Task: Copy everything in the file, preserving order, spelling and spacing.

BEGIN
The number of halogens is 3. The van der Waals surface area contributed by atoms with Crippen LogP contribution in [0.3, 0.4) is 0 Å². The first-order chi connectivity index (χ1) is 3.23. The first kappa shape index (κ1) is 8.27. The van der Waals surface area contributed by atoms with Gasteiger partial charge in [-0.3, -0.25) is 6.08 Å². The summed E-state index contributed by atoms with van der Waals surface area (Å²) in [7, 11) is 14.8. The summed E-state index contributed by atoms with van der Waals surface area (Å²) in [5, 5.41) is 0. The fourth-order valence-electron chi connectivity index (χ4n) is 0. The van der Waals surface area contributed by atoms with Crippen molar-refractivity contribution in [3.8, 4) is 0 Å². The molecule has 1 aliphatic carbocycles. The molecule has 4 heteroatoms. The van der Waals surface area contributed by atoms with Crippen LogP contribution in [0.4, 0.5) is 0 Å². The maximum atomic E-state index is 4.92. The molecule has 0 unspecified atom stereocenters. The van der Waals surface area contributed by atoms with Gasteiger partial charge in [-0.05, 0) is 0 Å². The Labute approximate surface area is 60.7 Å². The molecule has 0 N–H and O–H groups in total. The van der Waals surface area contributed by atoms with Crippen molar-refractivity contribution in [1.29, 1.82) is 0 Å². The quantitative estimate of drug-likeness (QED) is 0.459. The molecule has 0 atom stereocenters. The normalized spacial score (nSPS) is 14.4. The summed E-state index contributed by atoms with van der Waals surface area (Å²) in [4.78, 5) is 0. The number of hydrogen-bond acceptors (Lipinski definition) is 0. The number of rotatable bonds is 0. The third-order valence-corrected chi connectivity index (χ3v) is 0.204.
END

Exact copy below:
The number of halogens is 3. The van der Waals surface area contributed by atoms with Crippen LogP contribution in [0.3, 0.4) is 0 Å². The first-order chi connectivity index (χ1) is 3.23. The first kappa shape index (κ1) is 8.27. The van der Waals surface area contributed by atoms with Gasteiger partial charge in [-0.3, -0.25) is 6.08 Å². The summed E-state index contributed by atoms with van der Waals surface area (Å²) in [7, 11) is 14.8. The summed E-state index contributed by atoms with van der Waals surface area (Å²) in [5, 5.41) is 0. The fourth-order valence-electron chi connectivity index (χ4n) is 0. The van der Waals surface area contributed by atoms with Crippen molar-refractivity contribution in [3.8, 4) is 0 Å². The molecule has 1 aliphatic carbocycles. The molecule has 4 heteroatoms. The van der Waals surface area contributed by atoms with Crippen LogP contribution in [0.4, 0.5) is 0 Å². The maximum atomic E-state index is 4.92. The molecule has 0 unspecified atom stereocenters. The van der Waals surface area contributed by atoms with Gasteiger partial charge in [-0.05, 0) is 0 Å². The Labute approximate surface area is 60.7 Å². The molecule has 0 N–H and O–H groups in total. The van der Waals surface area contributed by atoms with Crippen molar-refractivity contribution in [1.29, 1.82) is 0 Å². The quantitative estimate of drug-likeness (QED) is 0.459. The molecule has 0 atom stereocenters. The normalized spacial score (nSPS) is 14.4. The summed E-state index contributed by atoms with van der Waals surface area (Å²) in [4.78, 5) is 0. The number of hydrogen-bond acceptors (Lipinski definition) is 0. The number of rotatable bonds is 0. The third-order valence-corrected chi connectivity index (χ3v) is 0.204.